Projecting the Ravens' restricted free agent tenders


Before the start of the new league year (March 10), the Baltimore Ravens have to decide whether they want to tender their restricted free agents, and at what level.

A restricted free agent, who has three accrued seasons in the NFL, can receive one of three tenders: first round ($3.347 million), second round ($2.356 million) or the low tender ($1.542 million).

If a team signs a restricted free agent to an offer sheet, the Ravens have the right to match the deal or receive the designated draft pick from that team as compensation. The low tender awards a draft pick corresponding to the round in which the player was originally drafted. If the player originally went undrafted, the team receives no compensation if that low-tender RFA signs elsewhere and the team decides not to match it.

Here are my predictions for the Ravens' three RFAs ...

K Justin Tucker: Second-round tender ($2.356 million). This is a no-brainer. The Ravens can't give him a low tender, because another team would jump at the chance to sign the most accurate kicker in NFL history to an offer sheet. Tucker went undrafted, so the Ravens would get no compensation if another team signed him to a deal that the Ravens couldn't match because of their limited amount of cap space. A second-round tender is steep enough to discourage teams from going after Tucker. This tender is a bargain for the Ravens. Tucker will rank No. 9 among kickers in salary in 2015.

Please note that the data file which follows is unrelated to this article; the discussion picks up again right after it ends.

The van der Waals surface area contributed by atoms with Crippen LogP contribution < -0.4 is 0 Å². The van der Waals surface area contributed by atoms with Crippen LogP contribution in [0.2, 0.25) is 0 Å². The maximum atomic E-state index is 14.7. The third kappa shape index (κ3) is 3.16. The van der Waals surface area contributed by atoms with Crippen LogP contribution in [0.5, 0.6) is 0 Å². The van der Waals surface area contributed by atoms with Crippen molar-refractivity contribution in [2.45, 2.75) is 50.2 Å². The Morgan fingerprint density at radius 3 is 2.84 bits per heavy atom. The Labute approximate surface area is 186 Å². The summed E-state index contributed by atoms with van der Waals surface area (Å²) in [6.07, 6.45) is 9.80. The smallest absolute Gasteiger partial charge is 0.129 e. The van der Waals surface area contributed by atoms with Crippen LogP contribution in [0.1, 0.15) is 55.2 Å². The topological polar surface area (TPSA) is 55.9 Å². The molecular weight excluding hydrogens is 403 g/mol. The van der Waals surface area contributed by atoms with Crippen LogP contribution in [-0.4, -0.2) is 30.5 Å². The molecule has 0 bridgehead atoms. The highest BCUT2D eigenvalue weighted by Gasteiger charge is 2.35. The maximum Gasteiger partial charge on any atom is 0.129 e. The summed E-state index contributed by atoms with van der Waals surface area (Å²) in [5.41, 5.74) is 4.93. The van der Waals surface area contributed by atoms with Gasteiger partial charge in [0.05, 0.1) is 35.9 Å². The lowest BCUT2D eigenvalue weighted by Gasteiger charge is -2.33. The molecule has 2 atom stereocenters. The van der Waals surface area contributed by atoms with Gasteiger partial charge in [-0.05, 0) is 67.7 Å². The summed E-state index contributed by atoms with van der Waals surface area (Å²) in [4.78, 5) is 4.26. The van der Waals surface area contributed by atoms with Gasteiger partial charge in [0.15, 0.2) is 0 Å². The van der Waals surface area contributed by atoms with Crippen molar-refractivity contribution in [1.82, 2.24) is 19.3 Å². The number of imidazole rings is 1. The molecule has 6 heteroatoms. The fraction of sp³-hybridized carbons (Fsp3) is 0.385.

SS Will Hill: Low tender ($1.542 million). Some might argue the Ravens need put a second-round tender on Hill to stop another team from signing away the team's starting safety. Like Tucker, Hill went undrafted and there is no compensation at the low tender. I'm guessing it's a risk worth taking because of the Ravens' cap situation and Hill's track record. The Ravens have to create cap room before March 10, and they can't afford the additional $814,000 for a second-round tender. In addition, Hill has been suspended twice, and that will likely scare a team away from signing him to an offer sheet. Even at the low tender, Hill would get nearly a $1 million boost in salary from last season.

DB Anthony Levine: No tender. The Ravens really like Levine as a core special teams player and versatile defensive back. But giving him $1.542 million for one season is a luxury the Ravens can't afford with their current cap situation. Levine falls in the same category as linebacker Albert McClellan, a standout special teams player who was scheduled to be a restricted free agent last offseason. Instead of giving McClellan a $1.3 million tender in 2014, the Ravens signed him to a two-year, $2.2 million deal that included a $400,000 signing bonus. McClellan's cap hits in two seasons ($1 million last year and $1.2 million this year) were lower than his one-year RFA tender. It could play out the same way with Levine.